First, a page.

Ruxandra Sofronie, Vlad Carasel, Maria Neagoie, and Andrei Ciobanu - 640s

Year: 2018-19

Ruxandra Sofronie, Vlad Carasel, Maria Neagoie, and Andrei Ciobanu

School: “Tudor Vianu” National High School of Computer Science

City: Bucharest

"Europa is the smallest of the four Jupiter’s Galilean moons and the sixth closest to the planet of all the other 78 moons. It was first seen by Galileo Galilei on the 7th of January, 1610.

Observations with the Goddard High Resolution Spectrograph of the Hubble Space Telescope, first described in 1995, revealed that Europa has a thin atmosphere composed mostly of molecular oxygen. First of all, the scientists have believed that Europa’s core was covered by a frozen ocean. The smoothness and the youth of the surface have led to the theory that there is an ocean under the icy crust.

Kevin Hand and Mike Brown first came with the theory of life existence on Europa. As Kevin Hand said, “If we learned something about life on Earth, it is that where there is liquid water there is, in general, life. Perhaps the ocean of Europa is also a wonderful place for life.” The fact that the radiation level is really high and the temperature is very low shows that there can only exist microorganisms. The icy depths of the moons are thought to contain vents to the mantle much as oceans on Earth do. These vents could provide the necessary thermal environment to help life evolve. In 2016, a study suggested that Europa produces 10 times more oxygen than hydrogen, which is similar to Earth. This could make its probable ocean friendlier for life and the moon may not need to rely on tidal heating to generate enough energy. Instead, chemical reactions would be enough to drive the cycle.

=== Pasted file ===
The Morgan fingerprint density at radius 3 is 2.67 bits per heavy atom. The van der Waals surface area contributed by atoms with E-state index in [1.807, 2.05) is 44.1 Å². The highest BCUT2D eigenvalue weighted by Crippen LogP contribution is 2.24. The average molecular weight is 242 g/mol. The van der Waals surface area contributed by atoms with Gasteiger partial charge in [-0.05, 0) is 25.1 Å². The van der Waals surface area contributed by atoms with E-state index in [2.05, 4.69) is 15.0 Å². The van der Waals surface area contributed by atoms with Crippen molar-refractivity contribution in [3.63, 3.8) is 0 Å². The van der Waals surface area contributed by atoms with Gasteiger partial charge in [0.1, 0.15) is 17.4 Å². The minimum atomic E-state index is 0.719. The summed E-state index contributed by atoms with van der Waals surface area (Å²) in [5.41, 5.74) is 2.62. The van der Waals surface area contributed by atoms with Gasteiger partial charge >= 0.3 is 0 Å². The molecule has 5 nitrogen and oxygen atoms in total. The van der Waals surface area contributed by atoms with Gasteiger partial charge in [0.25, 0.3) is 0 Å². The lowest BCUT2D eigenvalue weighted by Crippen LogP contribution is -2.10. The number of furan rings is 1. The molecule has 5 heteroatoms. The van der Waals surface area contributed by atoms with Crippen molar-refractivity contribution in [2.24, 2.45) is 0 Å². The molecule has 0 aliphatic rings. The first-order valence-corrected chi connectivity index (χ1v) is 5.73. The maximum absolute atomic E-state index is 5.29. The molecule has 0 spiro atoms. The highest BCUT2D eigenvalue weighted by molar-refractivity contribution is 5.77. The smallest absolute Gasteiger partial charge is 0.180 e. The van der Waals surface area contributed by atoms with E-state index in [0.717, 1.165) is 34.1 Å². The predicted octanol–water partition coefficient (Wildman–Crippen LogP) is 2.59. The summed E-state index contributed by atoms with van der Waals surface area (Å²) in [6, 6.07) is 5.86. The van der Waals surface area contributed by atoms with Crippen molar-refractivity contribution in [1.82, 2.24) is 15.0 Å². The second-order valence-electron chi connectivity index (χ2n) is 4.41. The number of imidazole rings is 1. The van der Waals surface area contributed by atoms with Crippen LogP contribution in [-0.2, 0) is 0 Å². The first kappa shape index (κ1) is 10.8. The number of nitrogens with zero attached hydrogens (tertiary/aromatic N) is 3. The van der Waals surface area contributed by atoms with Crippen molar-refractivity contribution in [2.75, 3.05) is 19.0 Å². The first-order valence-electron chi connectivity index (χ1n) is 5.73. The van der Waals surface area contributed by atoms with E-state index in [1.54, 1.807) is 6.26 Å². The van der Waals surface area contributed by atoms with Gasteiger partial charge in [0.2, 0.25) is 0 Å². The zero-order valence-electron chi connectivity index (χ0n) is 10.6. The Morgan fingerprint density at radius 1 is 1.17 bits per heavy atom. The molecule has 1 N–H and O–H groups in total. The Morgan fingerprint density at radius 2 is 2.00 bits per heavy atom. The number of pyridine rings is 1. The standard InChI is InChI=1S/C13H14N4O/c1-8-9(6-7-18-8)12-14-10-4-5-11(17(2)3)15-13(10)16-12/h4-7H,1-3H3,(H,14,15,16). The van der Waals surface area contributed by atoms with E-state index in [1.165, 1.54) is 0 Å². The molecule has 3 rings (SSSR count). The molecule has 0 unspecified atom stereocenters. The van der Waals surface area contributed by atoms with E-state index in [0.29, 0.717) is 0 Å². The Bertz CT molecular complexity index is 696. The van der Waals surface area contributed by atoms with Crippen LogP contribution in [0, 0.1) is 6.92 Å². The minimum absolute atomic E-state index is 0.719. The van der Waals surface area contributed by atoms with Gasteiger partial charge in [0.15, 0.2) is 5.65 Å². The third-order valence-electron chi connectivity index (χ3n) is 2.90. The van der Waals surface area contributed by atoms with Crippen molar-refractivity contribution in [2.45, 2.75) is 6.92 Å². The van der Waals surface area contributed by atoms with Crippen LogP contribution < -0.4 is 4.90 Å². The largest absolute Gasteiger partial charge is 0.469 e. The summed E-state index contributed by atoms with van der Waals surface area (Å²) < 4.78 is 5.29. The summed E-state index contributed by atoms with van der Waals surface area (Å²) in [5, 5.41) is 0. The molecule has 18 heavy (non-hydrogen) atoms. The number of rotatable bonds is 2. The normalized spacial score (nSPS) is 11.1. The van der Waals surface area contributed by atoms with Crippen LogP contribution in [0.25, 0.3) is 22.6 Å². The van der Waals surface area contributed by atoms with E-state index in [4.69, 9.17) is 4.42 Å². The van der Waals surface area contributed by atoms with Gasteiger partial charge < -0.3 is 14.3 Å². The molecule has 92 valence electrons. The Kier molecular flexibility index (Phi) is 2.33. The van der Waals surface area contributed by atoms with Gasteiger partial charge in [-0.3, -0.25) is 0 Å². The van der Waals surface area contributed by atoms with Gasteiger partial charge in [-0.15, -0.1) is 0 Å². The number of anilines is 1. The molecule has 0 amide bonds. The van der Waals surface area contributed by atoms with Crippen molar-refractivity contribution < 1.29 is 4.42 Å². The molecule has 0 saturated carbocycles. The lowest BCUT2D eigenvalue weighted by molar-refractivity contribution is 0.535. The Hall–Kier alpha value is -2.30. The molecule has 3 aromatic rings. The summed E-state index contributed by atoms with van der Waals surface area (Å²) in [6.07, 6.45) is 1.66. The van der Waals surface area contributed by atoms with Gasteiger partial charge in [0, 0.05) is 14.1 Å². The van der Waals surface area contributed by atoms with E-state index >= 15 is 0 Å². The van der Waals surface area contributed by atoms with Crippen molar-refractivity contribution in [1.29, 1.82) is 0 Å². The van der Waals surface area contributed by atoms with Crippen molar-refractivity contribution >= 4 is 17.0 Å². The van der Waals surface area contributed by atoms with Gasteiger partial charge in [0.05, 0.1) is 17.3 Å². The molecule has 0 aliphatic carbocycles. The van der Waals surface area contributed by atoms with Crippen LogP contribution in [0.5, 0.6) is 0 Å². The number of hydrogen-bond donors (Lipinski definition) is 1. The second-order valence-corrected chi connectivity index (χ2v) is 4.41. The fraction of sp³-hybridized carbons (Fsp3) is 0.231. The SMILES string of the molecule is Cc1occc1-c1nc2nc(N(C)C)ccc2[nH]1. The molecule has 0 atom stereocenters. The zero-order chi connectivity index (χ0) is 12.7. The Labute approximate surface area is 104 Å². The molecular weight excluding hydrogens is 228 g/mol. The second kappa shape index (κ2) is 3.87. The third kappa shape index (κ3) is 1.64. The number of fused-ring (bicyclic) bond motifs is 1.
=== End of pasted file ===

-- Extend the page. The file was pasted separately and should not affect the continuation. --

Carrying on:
For science, this would be the biggest find of the century. However, we won’t be able to bring samples of the European species, because the risk of the Earth to get contaminated would be way too big. The organism might disappear, or kill tens, hundreds, billions or all life on Earth. Another risk of the mission would be that the radiations could affect cameras, basic systems and the people on the spaceship.

Even if we could lose lots of people and money, the humanity would find lots of answers about everything. Also, the “Existence Theory” will be totally changed. Or, maybe, the religion would be different in the eyes of the mankind.

Because of these facts, the exploration of Europa is going to be difficult, but the results are probably going to be brilliant.

In conclusion, we think that the exploration of Europa will be an enormous step for the humanity, even if we find or not a different life form in there."

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